California: Folsom Cool to Needle Measure
September 20, 2005
At an Aug. 10 meeting, Sacramento County's Board of Supervisors postponed a vote on allowing the non-prescription sale of syringes by pharmacies until more input was gathered from the county's incorporated cities. The board will take up the issue again Oct. 18.
The Folsom City Council took a similarly cautious approach at its meeting on Sept. 13. Despite opposition to the proposal from three of the four members present, the council postponed a final vote until Sept. 27.
While public-health officials have long supported needle-access programs, law enforcement and public-safety officials worry about the potential danger to residents from improperly disposed needles and about sending the wrong message regarding drug use. At the city council meeting, county Health Officer Glennah Trochet stressed that the program is a disease-prevention measure to reduce transmission of blood-borne pathogens like HIV and hepatitis C: It should not be interpreted as either endorsing or combating IV drug use, she said.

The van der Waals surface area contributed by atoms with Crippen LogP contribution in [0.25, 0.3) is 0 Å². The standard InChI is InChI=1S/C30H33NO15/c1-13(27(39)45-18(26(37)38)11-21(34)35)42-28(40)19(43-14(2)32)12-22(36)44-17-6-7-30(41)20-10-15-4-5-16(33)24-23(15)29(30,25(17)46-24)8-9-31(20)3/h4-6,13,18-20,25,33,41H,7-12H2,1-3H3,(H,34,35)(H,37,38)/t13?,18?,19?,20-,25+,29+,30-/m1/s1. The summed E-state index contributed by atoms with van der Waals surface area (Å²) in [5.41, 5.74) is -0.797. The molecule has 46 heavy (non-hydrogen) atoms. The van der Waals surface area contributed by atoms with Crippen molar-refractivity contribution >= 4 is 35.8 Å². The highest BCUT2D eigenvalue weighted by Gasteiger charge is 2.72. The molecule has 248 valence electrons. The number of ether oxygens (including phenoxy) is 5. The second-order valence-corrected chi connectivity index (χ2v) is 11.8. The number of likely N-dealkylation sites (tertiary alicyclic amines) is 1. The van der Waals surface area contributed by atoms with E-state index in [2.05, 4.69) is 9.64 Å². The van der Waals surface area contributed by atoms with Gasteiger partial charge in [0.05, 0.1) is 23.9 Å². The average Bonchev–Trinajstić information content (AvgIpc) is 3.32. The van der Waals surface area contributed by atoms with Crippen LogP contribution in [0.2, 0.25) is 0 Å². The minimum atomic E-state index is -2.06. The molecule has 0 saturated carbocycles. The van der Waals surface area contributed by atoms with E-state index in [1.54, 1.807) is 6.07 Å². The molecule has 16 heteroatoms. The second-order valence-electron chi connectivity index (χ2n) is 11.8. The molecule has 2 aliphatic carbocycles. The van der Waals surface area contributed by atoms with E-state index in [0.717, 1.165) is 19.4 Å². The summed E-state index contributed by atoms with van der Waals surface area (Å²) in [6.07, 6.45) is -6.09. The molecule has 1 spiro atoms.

According to a brief prepared by city staff, consequences of a "no" vote by the Folsom City Council are unclear, particularly if county supervisors eventually approve the plan. Because California law permits pharmacy needle sales only after receiving local government approval, the issue of a city rejecting the program in spite of approval at the county level might need to be resolved in court. Either way, strong opposition in Folsom and other cities in the county would send a message to the five supervisors, of whom only two strongly supported the plan.
09.18.05; Jim Downing
This article was provided by CDC National Prevention Information Network. It is a part of the publication CDC HIV/Hepatitis/STD/TB Prevention News Update.